It is another object of this invention to provide an imaging system which stabilizes developer performance.

It is another object of this invention to provide an imaging system which forms images having reduced tonerdeposits in background areas.

It is another object of this invention to provide an imaging system which provides images having dense solid areas.

It is another object of this invention to provide an imaging system which forms higher resolution images.

It is another object of this invention to provide an imaging system which reduces the formation of toner films on carrier particle surfaces.

It is another object of this invention to provide an imaging system which reduces toner film formation on photoreceptor surfaces.

It is another object of this invention to provide developing materials having physical and chemical properties superior to those of known developing materials.

The above objects and others are accomplished, generally speaking, by providing a developer material comprising colored toner particles having a particle size less than about 30 microns and a minor proportion of submicroscopic silicon dioxide additive particles having at least a portion of the silicon atoms on the outside surface of the silicon dioxide particles directly attached through a silicon to carbon linkage to one to three organic groups.

The additive particles may be introduced into the ultimate developer material in any suitable manner to form a physical mix of additive particles with developing material particles. Thus, for example, the additive particles may be initially mixed with carrier particles or toner particles and thereafter introduced into the developer mix. Generally, when the additive is physically mixed with toner or carrier particles, satisfactory results are achieved when about 0.01 to about 15 percent additive based on the weight of the toner particles is employed. Greater stability of performance is achieved when the additive is present in an amount from about 0.05 percent to about 1.5 percent based on the weight of the toner in the final developer mixture. For optimum stability of performance for prolonged periods of operating time, about 0.25 to about I percent additive based on the weight of the toner should be employed.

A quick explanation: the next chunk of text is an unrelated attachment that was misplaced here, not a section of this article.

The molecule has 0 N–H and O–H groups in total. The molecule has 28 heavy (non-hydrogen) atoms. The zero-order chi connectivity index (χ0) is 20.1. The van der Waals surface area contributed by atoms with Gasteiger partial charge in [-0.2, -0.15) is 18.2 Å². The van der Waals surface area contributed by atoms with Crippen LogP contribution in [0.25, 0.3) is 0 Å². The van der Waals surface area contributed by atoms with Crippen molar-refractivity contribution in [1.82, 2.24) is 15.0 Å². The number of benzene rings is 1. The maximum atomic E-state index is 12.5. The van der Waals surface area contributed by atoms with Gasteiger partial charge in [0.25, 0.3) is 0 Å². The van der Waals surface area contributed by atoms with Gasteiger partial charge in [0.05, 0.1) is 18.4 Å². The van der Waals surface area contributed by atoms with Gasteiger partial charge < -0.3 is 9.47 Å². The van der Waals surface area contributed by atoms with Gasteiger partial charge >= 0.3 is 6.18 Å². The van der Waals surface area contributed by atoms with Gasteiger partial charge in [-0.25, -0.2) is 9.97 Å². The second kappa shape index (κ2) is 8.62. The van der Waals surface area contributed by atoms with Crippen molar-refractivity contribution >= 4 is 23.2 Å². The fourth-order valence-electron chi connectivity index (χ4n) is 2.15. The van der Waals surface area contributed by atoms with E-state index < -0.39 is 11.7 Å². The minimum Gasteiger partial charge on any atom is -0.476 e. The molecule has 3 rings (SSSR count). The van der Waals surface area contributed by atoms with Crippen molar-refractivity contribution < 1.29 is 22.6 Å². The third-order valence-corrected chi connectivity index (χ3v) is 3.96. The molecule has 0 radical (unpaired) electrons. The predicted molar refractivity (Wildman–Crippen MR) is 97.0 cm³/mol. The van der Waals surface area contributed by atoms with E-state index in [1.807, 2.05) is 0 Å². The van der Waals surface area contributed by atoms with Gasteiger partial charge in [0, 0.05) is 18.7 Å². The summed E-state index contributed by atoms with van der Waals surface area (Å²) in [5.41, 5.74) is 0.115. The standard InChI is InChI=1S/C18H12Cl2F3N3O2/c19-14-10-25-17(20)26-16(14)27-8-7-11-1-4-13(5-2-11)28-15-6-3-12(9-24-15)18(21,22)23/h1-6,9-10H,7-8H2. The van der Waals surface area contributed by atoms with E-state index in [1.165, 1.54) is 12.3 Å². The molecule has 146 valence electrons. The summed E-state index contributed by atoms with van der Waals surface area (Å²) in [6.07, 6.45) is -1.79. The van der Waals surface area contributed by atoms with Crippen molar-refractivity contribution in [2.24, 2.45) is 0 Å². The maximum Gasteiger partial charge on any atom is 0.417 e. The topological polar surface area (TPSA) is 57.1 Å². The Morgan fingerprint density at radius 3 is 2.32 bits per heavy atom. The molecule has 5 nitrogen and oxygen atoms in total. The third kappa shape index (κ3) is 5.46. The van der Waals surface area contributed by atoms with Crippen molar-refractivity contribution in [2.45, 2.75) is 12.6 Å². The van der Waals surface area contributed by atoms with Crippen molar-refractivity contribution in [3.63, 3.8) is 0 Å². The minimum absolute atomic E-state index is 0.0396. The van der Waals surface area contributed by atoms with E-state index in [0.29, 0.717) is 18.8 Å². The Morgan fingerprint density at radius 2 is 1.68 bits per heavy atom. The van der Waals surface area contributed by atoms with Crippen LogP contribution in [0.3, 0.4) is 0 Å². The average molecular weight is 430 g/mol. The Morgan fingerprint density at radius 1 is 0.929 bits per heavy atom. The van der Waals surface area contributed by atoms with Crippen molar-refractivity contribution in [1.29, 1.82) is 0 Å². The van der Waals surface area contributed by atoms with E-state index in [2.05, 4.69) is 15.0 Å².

Any suitable submicron particulate silicon dioxide additive having at least a portion of the silicon atoms on the outside surface of the additive particles directly attached to one to three hydrocarbon or substituted hydrocarbon groups may be employed in the developer of this invention. The silicon dioxide particles may be produced by any suitable technique such as the aqueous sodium silicate solution precipitation and silica tetrachloride high temperature oxidation processes. One well known high temperature technique for forming the silicon dioxide particles includes flame hydrolysis decomposition of pure silicon tetrachloride in the gaseous phase in an oxyhydrogen flame at about 1,100C. Satisfactory results are obtained with treated silicon dioxide particles in a range of about 1 millimicron to about millimicrons. Optimum stability under high humidity conditions and extended periods of use are achieved with particles having a size between about 2 and about 50 millimicrons. The additives of this invention may be of any suitable shape. Typical shapes include spherical, granular and irregular particles. Optimum results are obtained with additive particles having a spherical shape because more uniform developer flow properties are achieved. Although reference has been made to substantially pure silicon dioxide particles, it is apparent that other material may be present in minor amounts. For example, if desired, a mixture of silicon dioxide and aluminum oxide may be formed by mutual flame hydrolysis of silicon tetrachloroide and aluminum chloride. Analysis by X-ray indicates that the silicon dioxide particles formed by flame hydrolysis are amorphous.